Madam Speaker, I will retract my statement and apologize to the member. I would never impugn her motivations whatsoever.
I will get to the point about the lack of democracy in the House. Viewers can judge for themselves how the situation functions and how we are all unable to function as well as we ought to for the people who elected us.
The motion is an effort to enable us to attain one of two major objectives. As members of parliament we have two major roles. First, we produce and analyze legislation. Second, we deal with issues of supply. The motion was presented in an effort to enable members of parliament to do the latter and look at how the government spends taxpayers' money.
Some $165 billion of the taxpayers' money is spent with very little analysis whatsoever. The former clerk of the House of Commons, the top bureaucrat of the House, said members of parliament had abrogated their responsibility to the public in analyzing the way taxpayer money is spent. He was absolutely right.
The $165 billion goes to committees which spend about two or three hours analyzing how we spend the money. The analysis takes so little time that it is barely recorded anywhere. The analysis which should be quite extensive is not done. Nor are benchmarks or performance measurements attached. That must happen. That is why the motion is important and why all members should support it. The motion would enable MPs to analyze government expenditures, question the expenditures thoroughly, and set aside performance estimates through a new committee that would enable this to happen on an ongoing basis.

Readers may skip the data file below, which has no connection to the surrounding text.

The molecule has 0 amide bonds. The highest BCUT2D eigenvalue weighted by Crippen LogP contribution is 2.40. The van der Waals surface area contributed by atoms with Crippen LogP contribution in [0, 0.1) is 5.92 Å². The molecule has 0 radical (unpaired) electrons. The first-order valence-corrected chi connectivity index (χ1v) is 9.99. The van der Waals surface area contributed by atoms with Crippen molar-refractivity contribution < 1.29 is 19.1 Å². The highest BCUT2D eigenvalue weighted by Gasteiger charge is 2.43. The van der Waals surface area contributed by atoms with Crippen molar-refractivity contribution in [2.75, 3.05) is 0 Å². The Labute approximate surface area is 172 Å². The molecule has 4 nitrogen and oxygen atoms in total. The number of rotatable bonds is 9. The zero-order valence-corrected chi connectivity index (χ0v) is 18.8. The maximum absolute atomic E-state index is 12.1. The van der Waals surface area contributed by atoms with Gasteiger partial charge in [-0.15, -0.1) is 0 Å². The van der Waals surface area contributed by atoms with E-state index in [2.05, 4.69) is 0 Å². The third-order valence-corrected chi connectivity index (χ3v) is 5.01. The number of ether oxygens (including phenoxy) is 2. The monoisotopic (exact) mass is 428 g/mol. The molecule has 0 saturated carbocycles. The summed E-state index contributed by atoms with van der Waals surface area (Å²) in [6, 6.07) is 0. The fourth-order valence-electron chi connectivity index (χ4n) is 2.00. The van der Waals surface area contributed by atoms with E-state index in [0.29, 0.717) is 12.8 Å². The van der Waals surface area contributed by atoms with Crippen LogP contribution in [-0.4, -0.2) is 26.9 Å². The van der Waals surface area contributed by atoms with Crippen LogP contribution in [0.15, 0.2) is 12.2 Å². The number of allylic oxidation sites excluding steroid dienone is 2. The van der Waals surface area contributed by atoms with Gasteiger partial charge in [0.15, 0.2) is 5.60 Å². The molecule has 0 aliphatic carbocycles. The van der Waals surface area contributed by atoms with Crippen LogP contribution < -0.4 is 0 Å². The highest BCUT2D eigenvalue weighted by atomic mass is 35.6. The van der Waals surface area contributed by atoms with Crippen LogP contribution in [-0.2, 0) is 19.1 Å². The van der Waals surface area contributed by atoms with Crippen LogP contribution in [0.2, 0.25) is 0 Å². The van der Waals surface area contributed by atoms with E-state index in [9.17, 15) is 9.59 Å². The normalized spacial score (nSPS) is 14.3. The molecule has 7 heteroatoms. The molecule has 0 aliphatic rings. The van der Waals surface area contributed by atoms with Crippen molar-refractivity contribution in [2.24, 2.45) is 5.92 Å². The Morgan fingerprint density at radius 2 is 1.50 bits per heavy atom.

One of the shocking things I find as a member of parliament is that many in the bureaucracy are unable to determine where money is being spent, what the objectives are and whether the objectives have been met over the previous year or years. Furthermore, long term planning is often paid little heed.
This cannot continue. How can we operate anything, let alone a large organization like this, without knowing where the money is going, knowing how it is being spent and measuring performance on an ongoing basis? We have no idea what is happening.
In my province of British Columbia it is starting to happen. Premier Campbell has set up benchmarks which is what we should be doing federally. Motion No. 296 put forward by my colleague would go a long way to accomplishing that. It would enable us to determine where and how money is spent by setting up performance measurements and measuring them on an ongoing basis. All of us, especially the public whose money we are spending, could know how it is spent.
I will also address the issue the NDP member mentioned earlier which is the big sleeper issue in Canadian politics today. It is the fact that the House of Commons is a house of illusions. It is not a democracy. We have been sleepwalking into a situation of virtual dictatorship.